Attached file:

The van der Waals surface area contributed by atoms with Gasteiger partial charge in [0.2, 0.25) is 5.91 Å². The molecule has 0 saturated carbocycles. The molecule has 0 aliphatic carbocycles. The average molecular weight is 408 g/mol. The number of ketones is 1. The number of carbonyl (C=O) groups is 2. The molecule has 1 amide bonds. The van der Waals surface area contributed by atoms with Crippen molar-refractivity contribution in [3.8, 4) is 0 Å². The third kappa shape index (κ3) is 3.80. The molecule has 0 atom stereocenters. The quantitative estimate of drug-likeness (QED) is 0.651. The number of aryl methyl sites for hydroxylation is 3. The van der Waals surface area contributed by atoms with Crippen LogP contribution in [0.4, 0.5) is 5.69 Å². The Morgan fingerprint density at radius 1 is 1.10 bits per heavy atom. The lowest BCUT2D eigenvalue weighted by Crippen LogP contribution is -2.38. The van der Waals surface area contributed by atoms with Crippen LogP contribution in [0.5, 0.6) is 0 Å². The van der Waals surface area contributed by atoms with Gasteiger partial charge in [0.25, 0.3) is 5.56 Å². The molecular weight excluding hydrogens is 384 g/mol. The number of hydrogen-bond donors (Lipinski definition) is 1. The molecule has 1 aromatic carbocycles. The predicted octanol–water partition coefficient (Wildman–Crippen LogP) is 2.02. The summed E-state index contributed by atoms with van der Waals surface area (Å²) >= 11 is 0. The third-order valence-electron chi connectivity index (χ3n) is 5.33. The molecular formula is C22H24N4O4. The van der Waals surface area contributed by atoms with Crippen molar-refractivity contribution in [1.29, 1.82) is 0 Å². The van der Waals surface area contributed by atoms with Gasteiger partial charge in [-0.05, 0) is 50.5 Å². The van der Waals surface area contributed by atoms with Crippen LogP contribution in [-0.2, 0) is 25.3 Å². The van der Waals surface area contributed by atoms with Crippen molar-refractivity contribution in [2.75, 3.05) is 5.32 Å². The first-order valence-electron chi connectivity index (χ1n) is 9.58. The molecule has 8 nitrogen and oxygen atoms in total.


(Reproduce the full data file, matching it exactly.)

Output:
The van der Waals surface area contributed by atoms with Gasteiger partial charge in [0.2, 0.25) is 5.91 Å². The molecule has 0 saturated carbocycles. The molecule has 0 aliphatic carbocycles. The average molecular weight is 408 g/mol. The number of ketones is 1. The number of carbonyl (C=O) groups is 2. The molecule has 1 amide bonds. The van der Waals surface area contributed by atoms with Crippen molar-refractivity contribution in [3.8, 4) is 0 Å². The third kappa shape index (κ3) is 3.80. The molecule has 0 atom stereocenters. The quantitative estimate of drug-likeness (QED) is 0.651. The number of aryl methyl sites for hydroxylation is 3. The van der Waals surface area contributed by atoms with Crippen LogP contribution in [0.4, 0.5) is 5.69 Å². The Morgan fingerprint density at radius 1 is 1.10 bits per heavy atom. The lowest BCUT2D eigenvalue weighted by Crippen LogP contribution is -2.38. The van der Waals surface area contributed by atoms with Crippen LogP contribution in [0.5, 0.6) is 0 Å². The van der Waals surface area contributed by atoms with Gasteiger partial charge in [0.25, 0.3) is 5.56 Å². The molecular weight excluding hydrogens is 384 g/mol. The number of hydrogen-bond donors (Lipinski definition) is 1. The molecule has 1 aromatic carbocycles. The predicted octanol–water partition coefficient (Wildman–Crippen LogP) is 2.02. The summed E-state index contributed by atoms with van der Waals surface area (Å²) >= 11 is 0. The third-order valence-electron chi connectivity index (χ3n) is 5.33. The molecular formula is C22H24N4O4. The van der Waals surface area contributed by atoms with Crippen molar-refractivity contribution in [1.29, 1.82) is 0 Å². The van der Waals surface area contributed by atoms with Gasteiger partial charge in [-0.05, 0) is 50.5 Å². The van der Waals surface area contributed by atoms with Crippen LogP contribution in [-0.2, 0) is 25.3 Å². The van der Waals surface area contributed by atoms with Crippen molar-refractivity contribution in [2.75, 3.05) is 5.32 Å². The first-order valence-electron chi connectivity index (χ1n) is 9.58. The molecule has 8 nitrogen and oxygen atoms in total.